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Efforts to Install Additional Braille Signs On Campus Continue

A small brown sign on the wall outside a classroom in Joyner reading "111" in English letters and in braille
A braille sign in Joyner Hall; photo by Olivia Slack

Using braille — a system of raised dots that can be read by visually impaired people — on signage is something that can make buildings more accessible. Meredith College student Mikayla Gephart, ‘23, has been advocating for the addition of braille signs on all buildings at Meredith since June 2019. The Meredith Herald recently interviewed Gephart and Assistant Director for Disability Services Carolyn Koning to hear more about this issue.

Upon arriving at Meredith, Gephart, who identifies herself as blind, noticed that all buildings had a sign on the outside of them indicating the buildings’ names, but that these signs did not include braille. Gephart said, “I started advocating for braille signage because I feel it is unfair that I do not have the same access to the signs as everyone else.” She continued, “When I realized in June, 2019 that Meredith needed more braille signage, I alerted Carolyn Koning about the issue. I didn’t want the issue to get swept under the rug. Two years later, there has been minimal progress.”

Gephart gave an example about the impact of inconsistent braille on campus: “The lack of braille signs grew particularly frustrating during my first Cornhuskin’,” she said. “I volunteered to bring some cans to one of the co-chairs for the Class of 2023, who lived in Heilman. I lived in Faircloth, where all of the room numbers were brailled. However, when I tried to find the correct room in Heilman, I was shocked to find that there were no braille signs to help me find the correct room.”

Koning said that when she arrived at Meredith, braille signage was inconsistent and that she and Karen Hager, a disability counselor in the office, have been working on a braille audit. “Last summer, we committed to getting this done,” Koning said. “Karen Hager and I went into every single building and every single outside space, and we made a spreadsheet and identified every location that still needs braille.”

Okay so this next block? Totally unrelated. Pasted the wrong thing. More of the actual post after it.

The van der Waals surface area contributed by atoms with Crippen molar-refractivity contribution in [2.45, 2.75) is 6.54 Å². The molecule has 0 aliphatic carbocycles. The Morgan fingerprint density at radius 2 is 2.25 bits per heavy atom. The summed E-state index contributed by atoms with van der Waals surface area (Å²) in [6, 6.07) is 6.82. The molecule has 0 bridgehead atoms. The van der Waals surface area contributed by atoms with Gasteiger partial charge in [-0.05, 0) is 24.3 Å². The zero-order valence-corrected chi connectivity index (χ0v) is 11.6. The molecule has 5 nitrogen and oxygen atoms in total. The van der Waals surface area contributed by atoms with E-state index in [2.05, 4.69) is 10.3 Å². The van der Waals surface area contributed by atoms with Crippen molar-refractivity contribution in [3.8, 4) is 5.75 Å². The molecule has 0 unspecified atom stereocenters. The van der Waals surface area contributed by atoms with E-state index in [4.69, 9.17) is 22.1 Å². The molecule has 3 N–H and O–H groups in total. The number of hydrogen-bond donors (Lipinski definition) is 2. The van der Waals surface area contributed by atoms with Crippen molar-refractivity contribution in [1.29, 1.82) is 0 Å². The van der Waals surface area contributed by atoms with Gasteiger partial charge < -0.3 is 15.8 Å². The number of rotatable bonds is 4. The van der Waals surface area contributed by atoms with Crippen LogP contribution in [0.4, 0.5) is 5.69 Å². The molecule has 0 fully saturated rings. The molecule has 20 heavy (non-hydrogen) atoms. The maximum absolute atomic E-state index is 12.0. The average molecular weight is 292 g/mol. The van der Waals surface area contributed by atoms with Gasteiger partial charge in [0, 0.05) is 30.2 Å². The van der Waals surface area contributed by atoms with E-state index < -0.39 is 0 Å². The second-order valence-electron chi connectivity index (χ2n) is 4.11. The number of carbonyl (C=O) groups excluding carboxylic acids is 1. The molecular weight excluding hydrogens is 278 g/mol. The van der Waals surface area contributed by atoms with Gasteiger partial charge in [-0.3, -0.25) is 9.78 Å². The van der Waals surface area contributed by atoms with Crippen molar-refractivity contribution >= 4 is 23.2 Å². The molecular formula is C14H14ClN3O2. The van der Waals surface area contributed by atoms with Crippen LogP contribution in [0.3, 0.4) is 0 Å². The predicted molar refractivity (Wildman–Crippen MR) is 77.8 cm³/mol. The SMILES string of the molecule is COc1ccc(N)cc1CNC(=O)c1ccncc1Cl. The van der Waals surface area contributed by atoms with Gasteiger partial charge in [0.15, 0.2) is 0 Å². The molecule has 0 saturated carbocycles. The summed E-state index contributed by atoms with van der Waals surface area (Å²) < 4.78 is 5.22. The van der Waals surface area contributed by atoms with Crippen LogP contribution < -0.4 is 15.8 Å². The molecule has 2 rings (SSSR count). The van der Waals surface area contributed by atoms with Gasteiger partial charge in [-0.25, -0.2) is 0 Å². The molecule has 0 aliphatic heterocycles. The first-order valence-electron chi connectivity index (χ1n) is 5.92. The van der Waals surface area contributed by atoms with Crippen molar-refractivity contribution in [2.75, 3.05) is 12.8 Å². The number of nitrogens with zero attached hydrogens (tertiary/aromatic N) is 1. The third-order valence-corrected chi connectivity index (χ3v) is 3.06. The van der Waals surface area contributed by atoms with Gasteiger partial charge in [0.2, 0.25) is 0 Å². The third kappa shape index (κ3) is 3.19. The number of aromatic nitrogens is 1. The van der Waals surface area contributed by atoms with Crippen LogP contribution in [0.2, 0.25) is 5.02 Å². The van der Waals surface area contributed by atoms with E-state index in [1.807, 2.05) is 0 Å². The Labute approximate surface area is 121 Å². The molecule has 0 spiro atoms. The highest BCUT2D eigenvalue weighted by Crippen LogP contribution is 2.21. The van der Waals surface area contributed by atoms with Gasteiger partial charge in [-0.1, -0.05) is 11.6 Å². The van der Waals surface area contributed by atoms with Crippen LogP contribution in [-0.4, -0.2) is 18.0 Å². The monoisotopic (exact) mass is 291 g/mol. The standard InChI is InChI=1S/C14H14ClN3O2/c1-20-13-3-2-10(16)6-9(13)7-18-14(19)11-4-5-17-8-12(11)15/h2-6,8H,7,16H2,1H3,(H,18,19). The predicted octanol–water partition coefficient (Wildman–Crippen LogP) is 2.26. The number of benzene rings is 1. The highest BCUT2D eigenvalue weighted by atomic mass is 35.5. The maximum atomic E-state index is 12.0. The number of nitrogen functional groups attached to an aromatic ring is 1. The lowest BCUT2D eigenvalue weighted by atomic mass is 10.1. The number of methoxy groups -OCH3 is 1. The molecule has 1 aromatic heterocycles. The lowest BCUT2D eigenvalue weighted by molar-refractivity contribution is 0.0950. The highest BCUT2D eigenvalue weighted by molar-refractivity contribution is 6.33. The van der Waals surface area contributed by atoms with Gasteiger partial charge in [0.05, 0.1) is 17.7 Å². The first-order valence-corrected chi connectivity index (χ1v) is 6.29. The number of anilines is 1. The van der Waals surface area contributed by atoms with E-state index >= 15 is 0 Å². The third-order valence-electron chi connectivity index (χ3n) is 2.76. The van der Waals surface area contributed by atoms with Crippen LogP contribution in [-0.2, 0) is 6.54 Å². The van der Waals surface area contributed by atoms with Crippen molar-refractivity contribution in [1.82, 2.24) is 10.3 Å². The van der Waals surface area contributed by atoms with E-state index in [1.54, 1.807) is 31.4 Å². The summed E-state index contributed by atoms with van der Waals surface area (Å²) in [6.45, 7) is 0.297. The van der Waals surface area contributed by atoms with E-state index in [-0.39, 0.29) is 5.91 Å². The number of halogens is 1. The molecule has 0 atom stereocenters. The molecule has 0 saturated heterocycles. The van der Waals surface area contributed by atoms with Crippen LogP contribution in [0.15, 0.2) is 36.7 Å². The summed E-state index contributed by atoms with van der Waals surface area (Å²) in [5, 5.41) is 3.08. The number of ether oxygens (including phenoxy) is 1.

When asked about student advocacy for the braille signs on Meredith’s campus, Gephart said, “I think that we need to make the administration aware that this issue is important to us as students who want to make Meredith a more inclusive environment.” Koning shared similar sentiments, and said she wanted to make students aware that they “have done a lot by increasing visibility and letting people know we want to be an inclusive community.”

“We want diversity because it makes us a more inclusive community,” Koning said. “We really do care about accessibility and welcoming all students.” Koning said that often, there are “too many projects and not enough money.”

“Ultimately, we didn't have the budget for all the locations that still need braille,” Koning explained. “We prioritized the buildings that were most frequently used by a known user of braille, and we hope to have access to funding to complete the braille project at the end of this fiscal year."

In Gephart’s opinion, there is little excuse for the lack of braille around Meredith’s campus. “[Placing braille sign] is as simple as ordering the signs and then having Facilities hang them in accessible places,” Gephart said. “I have received countless emails throughout my time here saying that they were making progress, but it has still been three years and most of our buildings still do not have signage that is accessible to the blind. If Meredith can build new buildings for some of our academic programs, there is no reason why we cannot purchase braille signs for all locations on campus.”

According to Koning, braille signs can cost more than people may think, and budgets across Meredith’s campus were cut due to the pandemic, limiting what Disability Services was able to accomplish this summer. “We want students to know we care about this,” she said. “I wish we had the resources to get ahead and be proactive, but we typically react to the specific accommodation needs of incoming students, so it often feels like we're playing catch up.”

“Putting a braille sign next to the dorm I am living in and a few other buildings is not going to cut it,” Gephart said. “It can be frustrating being the only blind student, because I am only one person. However, if we all put pressure on Meredith, maybe this can be finished by the time I graduate.”

By Rachel Van Horne, Associate Editor, and Olivia Slack, Co-Editor in Chief


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